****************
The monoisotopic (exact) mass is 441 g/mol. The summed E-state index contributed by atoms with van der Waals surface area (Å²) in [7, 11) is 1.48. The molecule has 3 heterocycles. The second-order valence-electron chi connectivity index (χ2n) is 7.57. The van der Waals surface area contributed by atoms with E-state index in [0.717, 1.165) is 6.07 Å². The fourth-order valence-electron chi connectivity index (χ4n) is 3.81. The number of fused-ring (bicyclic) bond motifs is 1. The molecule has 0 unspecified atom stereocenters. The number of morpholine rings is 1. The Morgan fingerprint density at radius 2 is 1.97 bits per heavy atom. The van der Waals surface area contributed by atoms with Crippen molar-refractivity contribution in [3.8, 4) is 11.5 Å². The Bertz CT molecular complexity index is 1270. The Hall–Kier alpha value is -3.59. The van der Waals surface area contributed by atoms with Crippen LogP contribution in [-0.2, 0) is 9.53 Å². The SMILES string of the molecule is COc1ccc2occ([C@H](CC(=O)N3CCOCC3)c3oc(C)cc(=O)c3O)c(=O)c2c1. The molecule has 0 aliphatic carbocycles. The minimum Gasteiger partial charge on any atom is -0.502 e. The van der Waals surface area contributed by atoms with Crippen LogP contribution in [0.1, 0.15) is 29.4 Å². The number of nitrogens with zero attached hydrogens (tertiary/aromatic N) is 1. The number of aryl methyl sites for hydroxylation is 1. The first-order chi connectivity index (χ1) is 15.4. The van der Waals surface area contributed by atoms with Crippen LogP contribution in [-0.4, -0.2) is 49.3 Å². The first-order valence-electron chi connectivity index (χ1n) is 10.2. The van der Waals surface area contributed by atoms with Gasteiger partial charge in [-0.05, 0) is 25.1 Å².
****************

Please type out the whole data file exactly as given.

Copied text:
The monoisotopic (exact) mass is 441 g/mol. The summed E-state index contributed by atoms with van der Waals surface area (Å²) in [7, 11) is 1.48. The molecule has 3 heterocycles. The second-order valence-electron chi connectivity index (χ2n) is 7.57. The van der Waals surface area contributed by atoms with E-state index in [0.717, 1.165) is 6.07 Å². The fourth-order valence-electron chi connectivity index (χ4n) is 3.81. The number of fused-ring (bicyclic) bond motifs is 1. The molecule has 0 unspecified atom stereocenters. The number of morpholine rings is 1. The Morgan fingerprint density at radius 2 is 1.97 bits per heavy atom. The van der Waals surface area contributed by atoms with Crippen molar-refractivity contribution in [3.8, 4) is 11.5 Å². The Bertz CT molecular complexity index is 1270. The Hall–Kier alpha value is -3.59. The van der Waals surface area contributed by atoms with Crippen LogP contribution in [-0.2, 0) is 9.53 Å². The SMILES string of the molecule is COc1ccc2occ([C@H](CC(=O)N3CCOCC3)c3oc(C)cc(=O)c3O)c(=O)c2c1. The molecule has 0 aliphatic carbocycles. The minimum Gasteiger partial charge on any atom is -0.502 e. The van der Waals surface area contributed by atoms with Crippen LogP contribution in [0.1, 0.15) is 29.4 Å². The number of nitrogens with zero attached hydrogens (tertiary/aromatic N) is 1. The number of aryl methyl sites for hydroxylation is 1. The first-order chi connectivity index (χ1) is 15.4. The van der Waals surface area contributed by atoms with Crippen LogP contribution in [-0.4, -0.2) is 49.3 Å². The first-order valence-electron chi connectivity index (χ1n) is 10.2. The van der Waals surface area contributed by atoms with Gasteiger partial charge in [-0.05, 0) is 25.1 Å².